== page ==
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BASF and Biotrigo partner to develop new technology in wheatqrcode

Jun. 29, 2018

Favorites Print Jun. 29, 2018
An unprecedented partnership between BASF and Biotrigo Genetica was signed for the development of new wheat cultivars within the Clearfield® production system. The technology is expected to reach the Brazilian market in 2020 and will be an efficient tool to aid in the control of weeds. 
 
In rice fields in Brazil, Clearfield® is already a technology recognized and adopted in more than 80% of the areas. This innovation meant a resumption of crop sowing in previously neglected areas due to high weed infestation. In wheat, the Clearfield® production system will support the producer to effectively manage weeds in the crop and production system, avoiding initial competition and delivering the clean area to soybeans.
 
The new herbicide resistant, imidazolinone-resistant cultivar helps eliminate important weeds, such as ryegrass (Lolium spp.) and wild radish (Raphanus spp.), which are resistant to other herbicides. "The weed competition in wheat can cause a significant reduction in yield and quality. Therefore, the partnership with Biotrigo is very important to bring to farmers innovation in the production system, coupled with high yield genetics. In this way, growers will be able to better manage their crops and achieve greater productivity, grain quality and profitability, "says Vitor Bernardes, BASF's marketing manager of rice and winter crops.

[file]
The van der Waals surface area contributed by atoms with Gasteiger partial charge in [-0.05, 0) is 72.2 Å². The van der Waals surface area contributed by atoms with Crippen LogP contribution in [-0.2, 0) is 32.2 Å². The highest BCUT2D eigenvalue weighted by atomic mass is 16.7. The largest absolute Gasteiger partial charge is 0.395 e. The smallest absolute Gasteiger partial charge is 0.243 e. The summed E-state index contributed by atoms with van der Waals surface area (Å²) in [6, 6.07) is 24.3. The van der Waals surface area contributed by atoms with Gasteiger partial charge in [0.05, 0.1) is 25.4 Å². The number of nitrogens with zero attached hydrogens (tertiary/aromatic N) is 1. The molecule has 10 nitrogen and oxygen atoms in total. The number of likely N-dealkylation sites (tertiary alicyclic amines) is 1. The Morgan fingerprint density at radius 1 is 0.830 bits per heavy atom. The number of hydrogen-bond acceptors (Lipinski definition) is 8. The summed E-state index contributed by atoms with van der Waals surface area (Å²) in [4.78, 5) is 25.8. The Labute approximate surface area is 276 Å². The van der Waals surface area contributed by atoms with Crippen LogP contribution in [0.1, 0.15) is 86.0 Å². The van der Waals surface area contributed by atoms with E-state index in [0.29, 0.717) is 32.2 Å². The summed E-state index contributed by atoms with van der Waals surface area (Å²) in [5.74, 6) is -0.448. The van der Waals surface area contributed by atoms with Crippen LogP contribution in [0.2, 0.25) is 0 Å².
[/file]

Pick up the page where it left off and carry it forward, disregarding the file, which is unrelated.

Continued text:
For the cultivation of wheat, the introduction of technology will be a pioneer in Brazil. According to Jorge Stachoviack, the manager of New Business at Biotrigo, the new cultivar is not a GMO technology, having been selected through conventional breeding techniques. "This process selects cultivars for higher productivity, greater resistance to diseases and, in that case, resistance to herbicides that would normally kill the wheat plant," he explained.
 
The first variety to be launched by the partnership with CL technology, still without a commercial name, is derived from TBIO Sinuelo - one of the most sown materials in Brazil in recent years - and has agronomic characteristics very close to it. "We understand that this new solution will allow us to offer a greater number of mechanisms of action, helping to manage the resistance of weeds that affect not only wheat but also summer crops," Jorge said.
 

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